dk.campbell at sympatico.ca
Fri May 8 10:27:03 PDT 2009
This is not meant to denegrate your ideas of changing the lazarette
because that is always a possibility. Be aware that changing the
lazarette is not a just piece of cake or without compromises.
The Alberg 22 has the outboard in the lazarette and there are
problems there too. I have had first hand personal experience with two
First, the controls are not much different for availability from
what you describe, particularly the starting pull cord. The choke is
always awkward to reach because it is in, under and around things with a
lip on the laz., and the gear shift is not much better. It never seems
to be a straight pull on the cord for starters, regardless of how the
cord lines up with the holes cut for the purpose. Knuckles banging on
tillers is a given.
Then there is the problem of having a watertight bulkhead between
the lazarette and the bilge because now you have the bottom of the boat
open to water ingress. We have found that the worst part is that if one
has controls for the motor running through to the cockpit, then those
conduits must also be leak proof to the bilge, to avoid water coming in
when the boat is sailing on a heel. This water in at these times can
fill the bilge in only a few minutes if you really get going and bring
in water under some pressure ( see below). I have managed to get more
than 20 imperial gallons into a AL22 within 10 minutes on a really
sprightly breeze and about 20 degrees of heel. That is an extra crew
member sloshing in the bilge and that one is not wanted when a crew of
three is about right for this boat! The worst leaks are at the deck
joint and the control conduits, including the starter cutout, which
becomes the third place for leaks back here. Wires for electric starters
need to get into the boat as opposed to into the cockpit so waterproof
is with some technicalities. Just getting the shape of the bulkhead into
the position of the front of the lazarette is difficult and the more
pieces it takes, the less strong it will be. Glassing and manipulating
pieces of wetted out fabric is not easy either, especially the corners
at the toe rail. Been there, done that !
The possibilities of reversing the engine with a 180 turn do not
exist because there is not enough room in the laz. at the back to take
the height of the front of the motor facing backwards, particularly the
steering arm and fuel control system as it is usually at right angles to
the normal, down and forward position. If it is folded right back at
the 180 position, then reaching it and using the gearing at that angle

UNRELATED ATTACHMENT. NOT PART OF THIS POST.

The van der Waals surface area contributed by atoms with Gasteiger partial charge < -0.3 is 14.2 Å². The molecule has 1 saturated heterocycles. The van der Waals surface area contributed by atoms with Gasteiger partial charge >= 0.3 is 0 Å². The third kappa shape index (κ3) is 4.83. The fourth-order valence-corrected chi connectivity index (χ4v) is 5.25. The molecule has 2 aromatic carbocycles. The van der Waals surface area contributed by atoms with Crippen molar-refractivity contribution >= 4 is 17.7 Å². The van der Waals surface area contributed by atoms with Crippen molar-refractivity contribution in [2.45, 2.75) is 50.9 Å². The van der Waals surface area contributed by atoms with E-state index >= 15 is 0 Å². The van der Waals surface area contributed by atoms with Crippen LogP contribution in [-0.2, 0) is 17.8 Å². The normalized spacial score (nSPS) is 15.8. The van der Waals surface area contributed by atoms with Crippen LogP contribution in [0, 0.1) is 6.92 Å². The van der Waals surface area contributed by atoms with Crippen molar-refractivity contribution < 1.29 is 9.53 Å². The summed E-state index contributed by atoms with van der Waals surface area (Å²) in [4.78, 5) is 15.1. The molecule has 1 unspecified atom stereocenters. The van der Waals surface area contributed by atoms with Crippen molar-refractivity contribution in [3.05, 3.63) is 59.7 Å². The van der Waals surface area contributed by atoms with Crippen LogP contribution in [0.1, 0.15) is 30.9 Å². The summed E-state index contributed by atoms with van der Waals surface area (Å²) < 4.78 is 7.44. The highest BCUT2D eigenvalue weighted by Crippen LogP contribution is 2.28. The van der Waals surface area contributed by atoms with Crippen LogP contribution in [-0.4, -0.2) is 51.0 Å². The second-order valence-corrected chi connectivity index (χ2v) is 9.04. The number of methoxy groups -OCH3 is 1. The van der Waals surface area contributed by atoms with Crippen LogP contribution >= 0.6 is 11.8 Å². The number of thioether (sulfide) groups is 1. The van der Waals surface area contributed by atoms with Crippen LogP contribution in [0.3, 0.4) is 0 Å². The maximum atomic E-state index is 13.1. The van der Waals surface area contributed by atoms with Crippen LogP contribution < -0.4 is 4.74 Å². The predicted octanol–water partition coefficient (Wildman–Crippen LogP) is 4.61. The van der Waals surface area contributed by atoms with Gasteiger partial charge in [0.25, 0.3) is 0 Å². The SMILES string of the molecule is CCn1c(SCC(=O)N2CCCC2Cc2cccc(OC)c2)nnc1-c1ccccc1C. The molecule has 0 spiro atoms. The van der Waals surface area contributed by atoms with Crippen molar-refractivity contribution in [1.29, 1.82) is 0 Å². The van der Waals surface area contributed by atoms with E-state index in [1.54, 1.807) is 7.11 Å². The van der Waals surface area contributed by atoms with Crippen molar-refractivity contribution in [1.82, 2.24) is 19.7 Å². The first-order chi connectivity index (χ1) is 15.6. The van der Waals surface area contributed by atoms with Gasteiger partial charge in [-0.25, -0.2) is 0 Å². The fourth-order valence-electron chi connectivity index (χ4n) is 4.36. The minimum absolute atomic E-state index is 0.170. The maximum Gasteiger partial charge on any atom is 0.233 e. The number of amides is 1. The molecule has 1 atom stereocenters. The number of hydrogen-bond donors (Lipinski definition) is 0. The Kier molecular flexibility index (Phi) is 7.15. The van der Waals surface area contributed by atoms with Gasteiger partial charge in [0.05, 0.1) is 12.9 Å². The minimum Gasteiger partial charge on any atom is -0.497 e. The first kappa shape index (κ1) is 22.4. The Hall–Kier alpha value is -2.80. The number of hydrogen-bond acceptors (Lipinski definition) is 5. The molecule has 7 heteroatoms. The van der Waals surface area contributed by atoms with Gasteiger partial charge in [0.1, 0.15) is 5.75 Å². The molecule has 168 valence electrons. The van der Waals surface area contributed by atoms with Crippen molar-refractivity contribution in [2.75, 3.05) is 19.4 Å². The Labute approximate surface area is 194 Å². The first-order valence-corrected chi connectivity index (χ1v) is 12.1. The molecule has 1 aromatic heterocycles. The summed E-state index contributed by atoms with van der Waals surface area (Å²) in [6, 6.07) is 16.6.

for fuel controls gets to be a problem..
There is only one currently produced motor that will fit the laz of
the AL22 and that is the Nissan 9.9 two stroke. One cannot fix or lock
the position of the turning mechanism on this motor either so it will
wander with vibrations when running. None of the Tohatsu models (Mercs
and Yamaha) will fit and have the lid close. Four stroke engines have
really big cowls to the prop and so none of them fit the hole size.
After that, we are back to trying to maintain old motors and you may as
well work on an A4 as an old Evinrude or Johnson. Most of the smaller
outboards do not have electric starters either. It is available on the
Nissan 9.9 2 stroke.
Once underway, the stern dips and then the back of the cut-out for
the prop shaft is often under water. That then fills the laz with water
under pressure from forward motion and really slows progress when
sailing or motoring. Waves don't help because they will often surge aft
against forward velocities. You need crew on the bow to level the boat
to help in solving this one.
One more major last thing. Under power, there is not enough airflow
through the boat, and exhaust possibilities, even with the exhaust
through the prop, to allow the motor to run and provide enough clean
oxygen for the motor without the laz. lid open. Therefore, you get both
all the the noise reflected forward from and some fumes back up through
the open laz. lid. This will be more noise and fumes than you now have
with the motor down and aft of the transom.
Oh and did I mention that there are not many small motors that will
give you a reasonable prop pitch for this mass! These small obs were
designed and built for max 16 foot woodies and rubber rafts, so 1000 lb
loads not 10, 000 lbs.
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